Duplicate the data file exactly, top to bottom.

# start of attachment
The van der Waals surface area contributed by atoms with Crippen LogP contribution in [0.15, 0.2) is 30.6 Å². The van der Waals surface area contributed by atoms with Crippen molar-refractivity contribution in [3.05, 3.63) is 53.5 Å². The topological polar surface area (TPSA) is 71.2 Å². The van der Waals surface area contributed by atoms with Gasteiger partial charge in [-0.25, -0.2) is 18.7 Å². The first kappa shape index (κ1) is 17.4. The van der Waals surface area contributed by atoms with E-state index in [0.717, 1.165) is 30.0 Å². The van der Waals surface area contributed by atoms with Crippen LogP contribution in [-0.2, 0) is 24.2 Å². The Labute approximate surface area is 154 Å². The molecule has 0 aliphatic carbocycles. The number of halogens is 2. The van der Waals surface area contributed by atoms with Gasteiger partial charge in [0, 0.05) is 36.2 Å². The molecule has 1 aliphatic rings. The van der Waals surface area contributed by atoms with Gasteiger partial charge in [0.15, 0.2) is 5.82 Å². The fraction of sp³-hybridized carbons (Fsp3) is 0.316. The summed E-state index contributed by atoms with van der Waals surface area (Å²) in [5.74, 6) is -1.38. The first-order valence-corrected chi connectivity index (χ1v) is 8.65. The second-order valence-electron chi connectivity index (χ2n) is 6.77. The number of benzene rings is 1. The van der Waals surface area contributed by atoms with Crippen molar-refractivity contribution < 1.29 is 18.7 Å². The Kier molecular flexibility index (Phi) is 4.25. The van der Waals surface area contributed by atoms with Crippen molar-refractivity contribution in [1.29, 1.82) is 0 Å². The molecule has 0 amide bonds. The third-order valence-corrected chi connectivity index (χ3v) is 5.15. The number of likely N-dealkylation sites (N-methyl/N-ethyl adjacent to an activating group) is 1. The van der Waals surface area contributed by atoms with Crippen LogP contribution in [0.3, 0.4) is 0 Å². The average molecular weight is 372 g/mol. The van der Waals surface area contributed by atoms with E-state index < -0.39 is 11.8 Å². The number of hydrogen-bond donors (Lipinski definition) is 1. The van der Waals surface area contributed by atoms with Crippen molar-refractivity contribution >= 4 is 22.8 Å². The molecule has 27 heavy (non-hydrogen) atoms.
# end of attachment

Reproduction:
The van der Waals surface area contributed by atoms with Crippen LogP contribution in [0.15, 0.2) is 30.6 Å². The van der Waals surface area contributed by atoms with Crippen molar-refractivity contribution in [3.05, 3.63) is 53.5 Å². The topological polar surface area (TPSA) is 71.2 Å². The van der Waals surface area contributed by atoms with Gasteiger partial charge in [-0.25, -0.2) is 18.7 Å². The first kappa shape index (κ1) is 17.4. The van der Waals surface area contributed by atoms with E-state index in [0.717, 1.165) is 30.0 Å². The van der Waals surface area contributed by atoms with Crippen LogP contribution in [-0.2, 0) is 24.2 Å². The Labute approximate surface area is 154 Å². The molecule has 0 aliphatic carbocycles. The number of halogens is 2. The van der Waals surface area contributed by atoms with Gasteiger partial charge in [0, 0.05) is 36.2 Å². The molecule has 1 aliphatic rings. The van der Waals surface area contributed by atoms with Gasteiger partial charge in [0.15, 0.2) is 5.82 Å². The fraction of sp³-hybridized carbons (Fsp3) is 0.316. The summed E-state index contributed by atoms with van der Waals surface area (Å²) in [5.74, 6) is -1.38. The first-order valence-corrected chi connectivity index (χ1v) is 8.65. The second-order valence-electron chi connectivity index (χ2n) is 6.77. The number of benzene rings is 1. The van der Waals surface area contributed by atoms with Crippen molar-refractivity contribution < 1.29 is 18.7 Å². The Kier molecular flexibility index (Phi) is 4.25. The van der Waals surface area contributed by atoms with Crippen molar-refractivity contribution in [1.29, 1.82) is 0 Å². The molecule has 0 amide bonds. The third-order valence-corrected chi connectivity index (χ3v) is 5.15. The number of likely N-dealkylation sites (N-methyl/N-ethyl adjacent to an activating group) is 1. The van der Waals surface area contributed by atoms with Crippen LogP contribution in [0.3, 0.4) is 0 Å². The average molecular weight is 372 g/mol. The van der Waals surface area contributed by atoms with E-state index < -0.39 is 11.8 Å². The number of hydrogen-bond donors (Lipinski definition) is 1. The van der Waals surface area contributed by atoms with Crippen molar-refractivity contribution >= 4 is 22.8 Å². The molecule has 27 heavy (non-hydrogen) atoms.